Companies are placed in a more favorable position if they provide to the Staff documents and information sufficient to avoid the possibility of receiving a formal order directed specifically at the company. This is because, as stated above, the Staff is often moved by a company’s willingness to cooperate, which in turn could shape the outcome of the investigation, including its resolution. Furthermore, from an optics perspective, a formal order initiating an investigation against a specific company (as opposed to an MUI or a general sweep) could pose a threat to the company’s reputation and have market consequences because, more often than not, companies tend to disclose the existence of a formal investigation to their shareholders and in public filings.
Need to Preserve Documents
It is well established that a duty to preserve evidence, including electronically stored information (“ESI”), arises when litigation is “reasonably anticipated,” although what constitutes reasonably anticipated and how it is applied to a specific case in a jurisdiction differ. The SEC Enforcement Manual states that “[a] duty to preserve ESI and paper records generally arises when litigation is reasonably anticipated or foreseeable, as well as when litigation is pending.”
In addition, a knowing failure to maintain documents subject to the voluntary request by the SEC could invoke 18 U.S.C. 1519, which makes it a federal crime to “knowingly destroy ... any record, document, or tangible object with the intent to impede, obstruct, or influence the investigation or proper administration of any matter within the jurisdiction of any department or agency of the United States.”
Accordingly, once a company learns of the possibility of an SEC inquiry (which includes receiving a voluntary request), it should consult with qualified securities counsel to determine whether the duty to preserve evidence is triggered and, if so, what steps must be taken to comply with this duty. Counsel must then educate themselves about company-specific electronic documents and data storage processes. Thus, as soon as a company learns of an SEC inquiry, counsel and compliance personnel should focus on preservation obligations and take immediate steps to acquaint themselves with the universe of documents responsive to likely requests or inquiries. Many times, an SEC voluntary request will include a request to preserve documents and records. Astute counsel will work with the SEC to appropriately narrow this preservation request where possible. Thereafter, appropriate steps to preserve should be undertaken, such as distributing litigation holds and taking necessary action to preserve electronic and paper records.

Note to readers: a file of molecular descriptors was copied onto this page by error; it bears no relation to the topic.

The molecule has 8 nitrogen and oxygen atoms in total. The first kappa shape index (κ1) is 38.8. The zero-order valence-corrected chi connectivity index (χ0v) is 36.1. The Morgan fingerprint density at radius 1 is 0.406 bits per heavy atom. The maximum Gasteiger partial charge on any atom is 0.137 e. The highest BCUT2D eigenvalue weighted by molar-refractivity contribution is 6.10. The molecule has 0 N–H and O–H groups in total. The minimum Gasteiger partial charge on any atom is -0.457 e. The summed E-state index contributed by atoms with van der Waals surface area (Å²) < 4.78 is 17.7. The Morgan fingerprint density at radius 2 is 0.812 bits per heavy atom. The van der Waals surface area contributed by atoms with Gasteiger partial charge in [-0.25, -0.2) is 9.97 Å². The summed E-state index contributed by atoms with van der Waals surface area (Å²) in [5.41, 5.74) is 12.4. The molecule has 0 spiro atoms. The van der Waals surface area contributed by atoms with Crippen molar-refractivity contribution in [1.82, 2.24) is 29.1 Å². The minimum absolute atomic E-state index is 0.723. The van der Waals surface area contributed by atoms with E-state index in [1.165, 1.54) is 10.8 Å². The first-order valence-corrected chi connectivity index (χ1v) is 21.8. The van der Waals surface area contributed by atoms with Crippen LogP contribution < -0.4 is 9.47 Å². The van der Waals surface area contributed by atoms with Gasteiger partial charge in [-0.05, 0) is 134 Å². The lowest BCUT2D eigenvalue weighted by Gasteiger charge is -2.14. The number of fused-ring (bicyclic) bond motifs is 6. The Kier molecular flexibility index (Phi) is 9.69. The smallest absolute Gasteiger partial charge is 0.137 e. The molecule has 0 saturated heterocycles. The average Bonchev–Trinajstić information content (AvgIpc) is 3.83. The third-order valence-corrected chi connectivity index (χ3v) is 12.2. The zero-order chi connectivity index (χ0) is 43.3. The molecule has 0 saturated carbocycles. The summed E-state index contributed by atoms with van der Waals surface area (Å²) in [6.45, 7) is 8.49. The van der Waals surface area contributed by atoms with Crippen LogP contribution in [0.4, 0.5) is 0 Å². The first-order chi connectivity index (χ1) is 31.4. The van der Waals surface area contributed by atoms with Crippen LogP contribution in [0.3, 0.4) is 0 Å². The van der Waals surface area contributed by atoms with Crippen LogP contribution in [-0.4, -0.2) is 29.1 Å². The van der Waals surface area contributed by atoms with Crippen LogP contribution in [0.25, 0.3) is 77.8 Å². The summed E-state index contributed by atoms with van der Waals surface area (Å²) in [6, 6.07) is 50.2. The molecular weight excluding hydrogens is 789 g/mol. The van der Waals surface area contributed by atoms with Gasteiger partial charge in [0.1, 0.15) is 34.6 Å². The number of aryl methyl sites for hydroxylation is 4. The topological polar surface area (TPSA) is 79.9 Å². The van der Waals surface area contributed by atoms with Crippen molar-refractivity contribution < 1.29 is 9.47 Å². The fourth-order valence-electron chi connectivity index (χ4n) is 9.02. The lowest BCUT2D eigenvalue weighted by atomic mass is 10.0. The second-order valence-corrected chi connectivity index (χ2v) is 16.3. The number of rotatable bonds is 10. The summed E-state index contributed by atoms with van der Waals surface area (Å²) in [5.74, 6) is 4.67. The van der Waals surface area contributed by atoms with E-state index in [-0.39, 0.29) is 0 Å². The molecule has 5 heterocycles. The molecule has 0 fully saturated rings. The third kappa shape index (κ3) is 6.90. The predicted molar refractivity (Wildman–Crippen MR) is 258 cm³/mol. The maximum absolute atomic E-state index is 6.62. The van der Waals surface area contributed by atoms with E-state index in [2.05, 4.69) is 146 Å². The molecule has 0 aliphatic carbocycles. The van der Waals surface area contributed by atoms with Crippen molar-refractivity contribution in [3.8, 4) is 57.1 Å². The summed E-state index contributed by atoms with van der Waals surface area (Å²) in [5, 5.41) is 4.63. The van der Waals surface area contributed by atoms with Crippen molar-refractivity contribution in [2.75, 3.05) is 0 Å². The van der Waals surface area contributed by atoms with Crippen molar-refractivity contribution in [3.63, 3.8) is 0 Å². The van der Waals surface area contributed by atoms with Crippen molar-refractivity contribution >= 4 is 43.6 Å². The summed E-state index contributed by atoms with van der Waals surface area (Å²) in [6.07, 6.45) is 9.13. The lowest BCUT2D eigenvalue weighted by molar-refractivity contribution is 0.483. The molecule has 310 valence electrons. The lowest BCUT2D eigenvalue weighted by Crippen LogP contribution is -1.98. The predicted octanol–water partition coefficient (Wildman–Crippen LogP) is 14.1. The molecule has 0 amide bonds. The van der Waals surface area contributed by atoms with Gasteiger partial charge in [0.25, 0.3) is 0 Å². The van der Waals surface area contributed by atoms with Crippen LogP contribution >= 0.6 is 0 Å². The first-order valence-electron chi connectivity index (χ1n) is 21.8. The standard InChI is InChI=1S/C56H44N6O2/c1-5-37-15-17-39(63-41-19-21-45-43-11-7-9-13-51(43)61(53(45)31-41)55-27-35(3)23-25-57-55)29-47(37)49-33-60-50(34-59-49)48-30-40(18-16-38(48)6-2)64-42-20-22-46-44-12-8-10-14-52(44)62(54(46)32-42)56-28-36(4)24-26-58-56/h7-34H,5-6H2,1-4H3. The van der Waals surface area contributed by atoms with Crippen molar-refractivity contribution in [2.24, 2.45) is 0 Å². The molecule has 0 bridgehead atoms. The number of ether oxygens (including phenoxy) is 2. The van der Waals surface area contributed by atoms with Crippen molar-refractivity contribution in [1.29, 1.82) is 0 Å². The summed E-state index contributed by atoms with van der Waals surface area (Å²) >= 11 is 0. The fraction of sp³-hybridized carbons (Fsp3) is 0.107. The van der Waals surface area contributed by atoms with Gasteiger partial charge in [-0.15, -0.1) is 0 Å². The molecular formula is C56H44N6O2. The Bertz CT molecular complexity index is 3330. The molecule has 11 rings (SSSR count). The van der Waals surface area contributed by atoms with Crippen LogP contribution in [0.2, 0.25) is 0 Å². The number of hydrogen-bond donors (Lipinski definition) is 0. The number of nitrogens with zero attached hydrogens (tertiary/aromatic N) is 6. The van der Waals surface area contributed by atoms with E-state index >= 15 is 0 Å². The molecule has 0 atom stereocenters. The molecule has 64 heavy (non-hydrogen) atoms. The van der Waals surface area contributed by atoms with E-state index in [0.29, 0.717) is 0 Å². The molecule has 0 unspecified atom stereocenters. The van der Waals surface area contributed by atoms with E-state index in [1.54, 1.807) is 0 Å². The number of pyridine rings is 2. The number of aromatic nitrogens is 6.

Anticipating the Next Step
The Division of Enforcement is a powerful federal law enforcement authority that has a statutory mandate to investigate and civilly prosecute violations of the federal securities laws. Consequently, its requests for information are never for informational purposes only, no matter how “voluntary” a request may seem. At best, a voluntary request is a warning shot across the bow, and recipients are well advised to quickly conduct their own internal inquiries to ascertain any potential liability. Individual officers should also consider seeking their own counsel if their conduct is at the center of the inquiry.
 U.S. Sec. & Exch. Comm’n, Div. of Enforcement, Enforcement Manual (Nov. 28, 2017) at § 2.3.1.
 Id. at § 220.127.116.11.
 Id. at § 3.2.3.
 See, e.g., CAT3, LLC v. Black Lineage, Inc., 164 F. Supp. 3d 488, 496 (S.D.N.Y. 2016) (quoting Report of Advisory Committee on Civil Rules, App. B-15 (Sept. 2014)).
 Id. at § 18.104.22.168.